Adopt two good traits of cats
The phrase “a cat has nine lives” came from observations of reality. Cats can also fall from elevation, land on their feet and walk away with self-confidence in-tact. Love them or not, these beasts own
a unique combination of agility and resilience.
Things are the same and then they are not. Last year the team was all under the same roof. Then the world changed as did the work. The work team is now geographically
dispersed. It is becoming an international melting-pot composed of people who dress, speak, think and believe differently and are spread out around
the world. This is as exciting as it is challenging. Leading such a team requires new skills, greater knowledge and technology and likely time away from home and family.
We hear it and see it every day. The world is changing faster and in greater magnitude than ever. With those changes comes the fact that what we knew as true yesterday may
not be true tomorrow. These are realities over which we have no control. As leaders we not only have the responsibility that we all have to keep ourselves on the crest of the waves of change, but
also to anticipate emerging factors that require our teams to undo paradigms and related behaviors in order to succeed in new uncomfortable realities.
If behavior is driven by perspectives or beliefs, it follows that to stay on the crest of waves of change a persistent scrubbing of perspective is in order.
1. Blow-up stereotypes. “Generation ____ is lazy, selfish, entitled, non-committed, etc.”. “Baby-boomers are greedy, lazy, entitled and out-of-touch.” All of this has become media white-noise whether in the pages of WSJ, on the nightly news, or in documentaries. Good people doing great work exist across all generations. Effective leaders know their people as individuals and lead them as such. To do otherwise is lazy leadership. Judge people based on stereotype and you will find what you’re looking for and in the process make it more difficult for good people to be successful.
2. Multi-tasking is not the solution. More with less is an endemic mantra and in the down economy it went from bad to worse. It is time to stop pretending about head count reduction. The work of three people will not going be done by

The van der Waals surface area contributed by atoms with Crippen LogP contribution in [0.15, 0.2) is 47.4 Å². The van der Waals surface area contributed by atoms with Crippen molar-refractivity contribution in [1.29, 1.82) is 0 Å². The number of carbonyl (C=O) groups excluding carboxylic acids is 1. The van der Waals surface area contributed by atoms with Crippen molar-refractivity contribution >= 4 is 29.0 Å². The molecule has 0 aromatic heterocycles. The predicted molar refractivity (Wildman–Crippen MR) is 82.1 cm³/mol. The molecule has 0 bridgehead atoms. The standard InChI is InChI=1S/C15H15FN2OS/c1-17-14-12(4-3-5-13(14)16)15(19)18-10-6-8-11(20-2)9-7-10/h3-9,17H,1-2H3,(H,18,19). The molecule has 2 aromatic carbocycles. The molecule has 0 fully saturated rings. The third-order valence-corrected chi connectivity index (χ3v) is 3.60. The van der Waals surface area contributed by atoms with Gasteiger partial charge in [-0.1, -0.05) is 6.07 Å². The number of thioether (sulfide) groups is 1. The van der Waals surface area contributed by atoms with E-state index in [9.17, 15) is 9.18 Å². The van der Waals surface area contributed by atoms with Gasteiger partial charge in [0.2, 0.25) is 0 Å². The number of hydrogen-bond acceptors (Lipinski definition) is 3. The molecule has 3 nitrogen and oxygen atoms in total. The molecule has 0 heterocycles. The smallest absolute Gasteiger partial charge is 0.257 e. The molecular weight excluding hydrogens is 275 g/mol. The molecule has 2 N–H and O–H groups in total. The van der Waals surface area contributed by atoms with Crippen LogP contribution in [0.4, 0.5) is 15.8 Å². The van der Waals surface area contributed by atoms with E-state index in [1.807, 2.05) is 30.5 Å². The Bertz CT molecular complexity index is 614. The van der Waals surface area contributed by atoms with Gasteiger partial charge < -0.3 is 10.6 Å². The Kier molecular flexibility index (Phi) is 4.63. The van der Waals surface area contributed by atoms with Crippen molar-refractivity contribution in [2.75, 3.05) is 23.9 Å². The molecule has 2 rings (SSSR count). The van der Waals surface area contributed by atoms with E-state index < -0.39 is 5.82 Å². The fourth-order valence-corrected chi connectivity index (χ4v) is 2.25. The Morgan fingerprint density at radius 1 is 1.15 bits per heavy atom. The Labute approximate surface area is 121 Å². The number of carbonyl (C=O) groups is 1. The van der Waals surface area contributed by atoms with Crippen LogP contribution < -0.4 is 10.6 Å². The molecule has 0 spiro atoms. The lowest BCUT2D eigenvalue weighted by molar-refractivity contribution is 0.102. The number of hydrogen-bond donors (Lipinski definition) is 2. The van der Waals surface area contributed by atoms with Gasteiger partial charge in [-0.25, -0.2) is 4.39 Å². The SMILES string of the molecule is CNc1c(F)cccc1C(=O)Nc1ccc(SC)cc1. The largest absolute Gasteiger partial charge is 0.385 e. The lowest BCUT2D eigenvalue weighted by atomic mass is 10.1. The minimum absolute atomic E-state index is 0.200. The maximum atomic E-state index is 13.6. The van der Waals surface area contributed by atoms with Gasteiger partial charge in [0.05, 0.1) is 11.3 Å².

one. The math doesn’t work; one person still does the work of one. There may be fractions of three but remember giving 110% is hyperbole and getting 300% from one person is more than fantasy. Survival mode requires the leader caught in the middle to quickly get exceptional at prioritizing, eliminating, saying no and being able to take a punch or more.
3. Fireman is not the leaders highest value. Putting out the fire may seem expedient and be so in the short run. Leaders do it because it’s exciting where the action is and it’s rewarding to jump in, get a quick tangible result and move on. Gratifying to the leader at the time, this approach is costly to the team. Jump in and make a decision when subordinates disagree and you take over their accountability. Others miss the opportunity to learn to make collaborative decisions. Facilitate them through log jams and they learn to do it themselves next time.
Effective leaders are good at anticipating change, adapting and positioning themselves to succeed quickly and lead their teams to do the same. No matter how good you get at this, leading through changes that are good for the business yet bad for people you care about never gets easier.
4. Work for mutual advantage. The work relationship only works when it works to the mutual advantage of both parties. Not every change you must implement does so. Leadership presumes there are people to lead. It is essential to get clear on the life you want and how your company and your role within it is helping you get what you want. Is it helping move you towards your personal objectives and live the life that is best for you and your family?
Ignore fear mongering and unemployment stats. There are more opportunities out there than you can imagine. You are a professional leader. Remember, leadership is the solution to what ails us and plenty ails us. There is no job security. There is career security in leaders who can guide solutions to what ails. It is built on reputation and connection. Build them as well outside of the business as you do within. I’m the Outsider and that’s what I think.